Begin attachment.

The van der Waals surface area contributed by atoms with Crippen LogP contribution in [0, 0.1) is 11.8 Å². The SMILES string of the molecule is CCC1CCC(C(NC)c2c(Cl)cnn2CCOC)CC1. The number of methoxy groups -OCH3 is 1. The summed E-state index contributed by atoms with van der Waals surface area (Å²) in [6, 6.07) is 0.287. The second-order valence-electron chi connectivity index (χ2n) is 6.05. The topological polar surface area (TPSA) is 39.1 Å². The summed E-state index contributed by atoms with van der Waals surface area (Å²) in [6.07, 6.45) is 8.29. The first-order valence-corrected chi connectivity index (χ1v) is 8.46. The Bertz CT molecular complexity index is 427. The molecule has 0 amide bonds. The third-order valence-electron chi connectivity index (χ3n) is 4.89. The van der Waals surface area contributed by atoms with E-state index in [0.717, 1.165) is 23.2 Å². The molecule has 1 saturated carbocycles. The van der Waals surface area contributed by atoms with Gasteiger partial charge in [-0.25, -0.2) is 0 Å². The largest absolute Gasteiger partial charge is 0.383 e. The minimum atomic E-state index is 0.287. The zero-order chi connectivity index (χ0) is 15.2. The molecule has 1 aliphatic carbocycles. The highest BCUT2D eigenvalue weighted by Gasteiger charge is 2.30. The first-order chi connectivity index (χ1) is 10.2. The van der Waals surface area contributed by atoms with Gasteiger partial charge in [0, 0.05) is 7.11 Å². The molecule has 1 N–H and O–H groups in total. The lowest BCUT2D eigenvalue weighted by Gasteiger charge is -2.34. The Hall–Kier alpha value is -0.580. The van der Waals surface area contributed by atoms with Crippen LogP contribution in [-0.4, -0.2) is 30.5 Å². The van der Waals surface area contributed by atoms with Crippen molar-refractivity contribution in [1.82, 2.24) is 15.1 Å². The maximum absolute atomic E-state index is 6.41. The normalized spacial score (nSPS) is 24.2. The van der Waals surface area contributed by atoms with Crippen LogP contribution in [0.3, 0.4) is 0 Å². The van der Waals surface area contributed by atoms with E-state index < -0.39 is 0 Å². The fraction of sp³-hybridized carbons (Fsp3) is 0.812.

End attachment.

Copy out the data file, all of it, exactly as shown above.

The van der Waals surface area contributed by atoms with Crippen LogP contribution in [0, 0.1) is 11.8 Å². The SMILES string of the molecule is CCC1CCC(C(NC)c2c(Cl)cnn2CCOC)CC1. The number of methoxy groups -OCH3 is 1. The summed E-state index contributed by atoms with van der Waals surface area (Å²) in [6, 6.07) is 0.287. The second-order valence-electron chi connectivity index (χ2n) is 6.05. The topological polar surface area (TPSA) is 39.1 Å². The summed E-state index contributed by atoms with van der Waals surface area (Å²) in [6.07, 6.45) is 8.29. The first-order valence-corrected chi connectivity index (χ1v) is 8.46. The Bertz CT molecular complexity index is 427. The molecule has 0 amide bonds. The third-order valence-electron chi connectivity index (χ3n) is 4.89. The van der Waals surface area contributed by atoms with E-state index in [0.717, 1.165) is 23.2 Å². The molecule has 1 saturated carbocycles. The van der Waals surface area contributed by atoms with Gasteiger partial charge in [-0.25, -0.2) is 0 Å². The largest absolute Gasteiger partial charge is 0.383 e. The minimum atomic E-state index is 0.287. The zero-order chi connectivity index (χ0) is 15.2. The molecule has 1 aliphatic carbocycles. The highest BCUT2D eigenvalue weighted by Gasteiger charge is 2.30. The first-order chi connectivity index (χ1) is 10.2. The van der Waals surface area contributed by atoms with Gasteiger partial charge in [0, 0.05) is 7.11 Å². The molecule has 1 N–H and O–H groups in total. The lowest BCUT2D eigenvalue weighted by Gasteiger charge is -2.34. The Hall–Kier alpha value is -0.580. The van der Waals surface area contributed by atoms with Crippen LogP contribution in [-0.4, -0.2) is 30.5 Å². The van der Waals surface area contributed by atoms with Crippen molar-refractivity contribution in [1.82, 2.24) is 15.1 Å². The maximum absolute atomic E-state index is 6.41. The normalized spacial score (nSPS) is 24.2. The van der Waals surface area contributed by atoms with Crippen LogP contribution in [0.3, 0.4) is 0 Å². The van der Waals surface area contributed by atoms with E-state index < -0.39 is 0 Å². The fraction of sp³-hybridized carbons (Fsp3) is 0.812.